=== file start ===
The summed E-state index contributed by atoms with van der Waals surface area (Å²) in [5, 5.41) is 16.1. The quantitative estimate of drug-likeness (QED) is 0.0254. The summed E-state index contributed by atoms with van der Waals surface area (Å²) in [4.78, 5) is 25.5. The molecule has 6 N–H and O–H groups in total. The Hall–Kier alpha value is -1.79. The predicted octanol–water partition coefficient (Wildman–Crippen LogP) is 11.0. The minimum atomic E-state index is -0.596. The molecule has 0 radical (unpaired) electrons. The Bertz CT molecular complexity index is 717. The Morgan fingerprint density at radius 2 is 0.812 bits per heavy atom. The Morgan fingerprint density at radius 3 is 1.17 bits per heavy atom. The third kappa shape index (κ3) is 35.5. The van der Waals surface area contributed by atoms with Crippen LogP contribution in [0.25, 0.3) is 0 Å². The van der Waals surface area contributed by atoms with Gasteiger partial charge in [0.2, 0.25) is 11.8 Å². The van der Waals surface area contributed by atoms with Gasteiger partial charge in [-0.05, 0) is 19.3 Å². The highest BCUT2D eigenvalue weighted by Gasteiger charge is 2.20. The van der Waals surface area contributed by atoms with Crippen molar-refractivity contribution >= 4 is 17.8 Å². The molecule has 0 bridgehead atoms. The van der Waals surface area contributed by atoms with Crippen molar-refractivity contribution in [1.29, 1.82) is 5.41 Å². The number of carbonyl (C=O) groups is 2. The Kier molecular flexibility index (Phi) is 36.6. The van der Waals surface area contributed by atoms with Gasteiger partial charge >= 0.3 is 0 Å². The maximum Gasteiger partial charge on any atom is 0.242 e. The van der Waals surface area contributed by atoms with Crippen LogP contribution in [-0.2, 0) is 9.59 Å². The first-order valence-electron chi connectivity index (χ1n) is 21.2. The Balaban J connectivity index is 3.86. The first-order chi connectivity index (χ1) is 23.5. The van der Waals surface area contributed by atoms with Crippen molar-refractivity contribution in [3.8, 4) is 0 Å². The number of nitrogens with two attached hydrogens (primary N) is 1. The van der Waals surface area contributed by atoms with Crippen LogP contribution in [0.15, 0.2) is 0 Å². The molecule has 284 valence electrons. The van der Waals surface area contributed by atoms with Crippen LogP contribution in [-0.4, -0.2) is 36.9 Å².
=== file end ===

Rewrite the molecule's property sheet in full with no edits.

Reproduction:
The summed E-state index contributed by atoms with van der Waals surface area (Å²) in [5, 5.41) is 16.1. The quantitative estimate of drug-likeness (QED) is 0.0254. The summed E-state index contributed by atoms with van der Waals surface area (Å²) in [4.78, 5) is 25.5. The molecule has 6 N–H and O–H groups in total. The Hall–Kier alpha value is -1.79. The predicted octanol–water partition coefficient (Wildman–Crippen LogP) is 11.0. The minimum atomic E-state index is -0.596. The molecule has 0 radical (unpaired) electrons. The Bertz CT molecular complexity index is 717. The Morgan fingerprint density at radius 2 is 0.812 bits per heavy atom. The Morgan fingerprint density at radius 3 is 1.17 bits per heavy atom. The third kappa shape index (κ3) is 35.5. The van der Waals surface area contributed by atoms with Crippen LogP contribution in [0.25, 0.3) is 0 Å². The van der Waals surface area contributed by atoms with Gasteiger partial charge in [0.2, 0.25) is 11.8 Å². The van der Waals surface area contributed by atoms with Gasteiger partial charge in [-0.05, 0) is 19.3 Å². The highest BCUT2D eigenvalue weighted by Gasteiger charge is 2.20. The van der Waals surface area contributed by atoms with Crippen molar-refractivity contribution >= 4 is 17.8 Å². The molecule has 0 bridgehead atoms. The van der Waals surface area contributed by atoms with Crippen molar-refractivity contribution in [1.29, 1.82) is 5.41 Å². The number of carbonyl (C=O) groups is 2. The Kier molecular flexibility index (Phi) is 36.6. The van der Waals surface area contributed by atoms with Gasteiger partial charge >= 0.3 is 0 Å². The maximum Gasteiger partial charge on any atom is 0.242 e. The van der Waals surface area contributed by atoms with Crippen LogP contribution in [-0.2, 0) is 9.59 Å². The first-order valence-electron chi connectivity index (χ1n) is 21.2. The Balaban J connectivity index is 3.86. The first-order chi connectivity index (χ1) is 23.5. The van der Waals surface area contributed by atoms with Crippen molar-refractivity contribution in [3.8, 4) is 0 Å². The number of nitrogens with two attached hydrogens (primary N) is 1. The van der Waals surface area contributed by atoms with Crippen LogP contribution in [0.15, 0.2) is 0 Å². The molecule has 284 valence electrons. The van der Waals surface area contributed by atoms with Crippen LogP contribution in [-0.4, -0.2) is 36.9 Å².